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Coega ICT graduate interns gain experience to enter the job market

Home Business Management Education & Training Coega ICT graduate interns gain experience to enter the job market

BETWEEN December 2021 and February 2022, the Coega Development Corporation (CDC) welcomed 50 unemployed ICT graduates into an eight-month internship programme to gain ICT industry experience. Since the programme’s commencement, several interns have moved on to secure gainful employment, emphasising the value of relevant workplace experience in the eyes of prospective employers.

Craig Luckman, CDC Human Capital Solutions Programme Manager, explains that the practical ICT experience acquired during the interns’ relatively short tenure at the CDC, places them in good stead to secure meaningful employment opportunities in the short term. In addition, there is an expectation that some of these interns will flourish as entrepreneurs within the ICT sector. “The experience I’ve acquired at Coega puts me at an advantage to elevate and be the professional I want to be,” says ICT graduate intern, Khulasande Mzamane.

The MICT SETA ICT Graduate Programme is funded by the Media, Information and Communication Technologies Sector Education and Training Authority (MICT SETA) and facilitated by the CDC. To ensure that the workplace experience the interns gain is specific enough to their core competencies, the CDC contracted the Nelson Mandela University School of IT to deliver the technical mentoring component alongside the CDC ICT managers. “Applied competence, not theoretical knowledge, is what unlocks the door to employment,” explains Meike Wetsch, who heads the CDC’s Capital and Funding Office and is also the Project Sponsor.

University lecturers deployed on the Programme can see precisely what competence is required in the workplace, which in turn provides a valuable feedback loop into the training system to overcome mismatches between the national skills demand and supply. The Director of the Nelson Mandela University School of IT, Dr Sue Petratos serves on the project steering committee to keep a close watch on the programme outcomes. Karen Church, lead technical mentor and ICT curriculum designer explains: “The curricula of the ICT qualifications at tertiary education institutions have been designed to focus on the different specialisations and current trends within the ICT industry. There have been advances in a number of fields, including robotics, 3D printing, artificial intelligence, quantum computing, block chain, biotechnology, the Internet of Things, data science and fifth-generation wireless technologies. The CDC and its investors are at the cutting edge of these technologies and as we deploy the interns to work on these, it becomes clear very quickly where additional training is needed with respect to the newer technologies and where university curricula need to be updated or expanded. We have already made a few changes to the Nelson Mandela University ICT curricula.”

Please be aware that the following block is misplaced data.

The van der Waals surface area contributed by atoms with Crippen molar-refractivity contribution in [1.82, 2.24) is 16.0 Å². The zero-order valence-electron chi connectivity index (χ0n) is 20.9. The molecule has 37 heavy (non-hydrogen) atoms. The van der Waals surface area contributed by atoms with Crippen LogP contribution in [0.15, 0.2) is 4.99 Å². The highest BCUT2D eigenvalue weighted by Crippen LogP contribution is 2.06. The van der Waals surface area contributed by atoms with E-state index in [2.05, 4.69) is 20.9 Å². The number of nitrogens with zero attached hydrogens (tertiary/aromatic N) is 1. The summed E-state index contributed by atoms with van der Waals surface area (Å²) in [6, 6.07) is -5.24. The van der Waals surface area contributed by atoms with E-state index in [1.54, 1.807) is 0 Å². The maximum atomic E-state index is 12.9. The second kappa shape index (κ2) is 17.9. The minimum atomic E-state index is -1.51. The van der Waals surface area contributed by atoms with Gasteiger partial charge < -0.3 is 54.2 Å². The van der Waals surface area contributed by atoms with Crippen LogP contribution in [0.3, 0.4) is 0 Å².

By deploying lecturers as technical mentors, several research opportunities have been identified, and the CDC is supporting this work in many ways. The interns themselves are undertaking projects of substance. These include supporting the CDC’s large data centres, working on a digital migration of an entire enterprise management system, contributing to the development of enhanced customs and logistics systems in a custom secured area. Others are developing a derivative of the CDC’s Capital and Funding Office’s virtual deal room system to develop a system capable of providing secure and on demand access to medical information that underpins a remote health delivery system across borders on the African Continent.

“The type of exposure the interns receive here places them at an advantage once they move on. The nicest part about working with them is sharing in their enthusiasm,” says Crevlyn Edgar, CDC ICT Operations Manager who developed a workplace programme for the group of interns stationed at the CDC Business Centre.

“This is a call to action to other businesses to do more. These graduate interns represent the top 3% of our youth. This is the layer that will lead our economy and create jobs for their peers – as such, their training has to be different. We expect them to solve problems and create value, and they have shown us they can. Of course, talent only needs the right place to flourish – and here at Coega we have that ecosystem,” says Meike Wetsch.

According to MICT SETA Regional Manager, Andile Nene, “the partnership between MICT SETA and the CDC has proven to be impactful in addressing critical skills shortages by transferring industry aligned skills in high demand to the youth of our province. The acquired industry aligned skills improve the interns’ chances of employability which greatly contributes to the alleviation of poverty in the Eastern Cape.”

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